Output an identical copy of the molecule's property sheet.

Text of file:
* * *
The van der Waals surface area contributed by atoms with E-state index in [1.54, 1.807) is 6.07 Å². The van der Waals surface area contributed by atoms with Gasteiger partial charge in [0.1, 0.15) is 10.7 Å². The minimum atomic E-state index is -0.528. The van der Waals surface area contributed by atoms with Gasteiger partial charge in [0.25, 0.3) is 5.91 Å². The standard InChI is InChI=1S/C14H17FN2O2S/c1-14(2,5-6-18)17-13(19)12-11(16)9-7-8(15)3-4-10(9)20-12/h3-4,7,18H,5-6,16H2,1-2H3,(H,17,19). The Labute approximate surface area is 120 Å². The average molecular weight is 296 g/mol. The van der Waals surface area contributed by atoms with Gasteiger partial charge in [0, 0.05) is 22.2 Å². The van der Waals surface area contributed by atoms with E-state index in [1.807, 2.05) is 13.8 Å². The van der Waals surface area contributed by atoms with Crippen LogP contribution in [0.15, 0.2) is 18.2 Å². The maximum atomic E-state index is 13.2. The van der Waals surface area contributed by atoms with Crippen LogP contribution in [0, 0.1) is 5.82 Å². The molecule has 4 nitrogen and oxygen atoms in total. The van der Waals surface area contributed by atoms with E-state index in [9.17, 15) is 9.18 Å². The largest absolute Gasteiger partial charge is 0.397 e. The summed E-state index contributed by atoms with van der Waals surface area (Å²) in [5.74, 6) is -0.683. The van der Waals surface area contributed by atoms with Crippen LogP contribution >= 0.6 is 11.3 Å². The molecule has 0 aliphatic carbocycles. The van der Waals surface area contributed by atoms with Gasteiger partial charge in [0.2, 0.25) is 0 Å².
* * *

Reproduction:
The van der Waals surface area contributed by atoms with E-state index in [1.54, 1.807) is 6.07 Å². The van der Waals surface area contributed by atoms with Gasteiger partial charge in [0.1, 0.15) is 10.7 Å². The minimum atomic E-state index is -0.528. The van der Waals surface area contributed by atoms with Gasteiger partial charge in [0.25, 0.3) is 5.91 Å². The standard InChI is InChI=1S/C14H17FN2O2S/c1-14(2,5-6-18)17-13(19)12-11(16)9-7-8(15)3-4-10(9)20-12/h3-4,7,18H,5-6,16H2,1-2H3,(H,17,19). The Labute approximate surface area is 120 Å². The average molecular weight is 296 g/mol. The van der Waals surface area contributed by atoms with Gasteiger partial charge in [0, 0.05) is 22.2 Å². The van der Waals surface area contributed by atoms with E-state index in [1.807, 2.05) is 13.8 Å². The van der Waals surface area contributed by atoms with Crippen LogP contribution in [0.15, 0.2) is 18.2 Å². The maximum atomic E-state index is 13.2. The van der Waals surface area contributed by atoms with Crippen LogP contribution in [0, 0.1) is 5.82 Å². The molecule has 4 nitrogen and oxygen atoms in total. The van der Waals surface area contributed by atoms with E-state index in [9.17, 15) is 9.18 Å². The largest absolute Gasteiger partial charge is 0.397 e. The summed E-state index contributed by atoms with van der Waals surface area (Å²) in [5.74, 6) is -0.683. The van der Waals surface area contributed by atoms with Crippen LogP contribution >= 0.6 is 11.3 Å². The molecule has 0 aliphatic carbocycles. The van der Waals surface area contributed by atoms with Gasteiger partial charge in [0.2, 0.25) is 0 Å².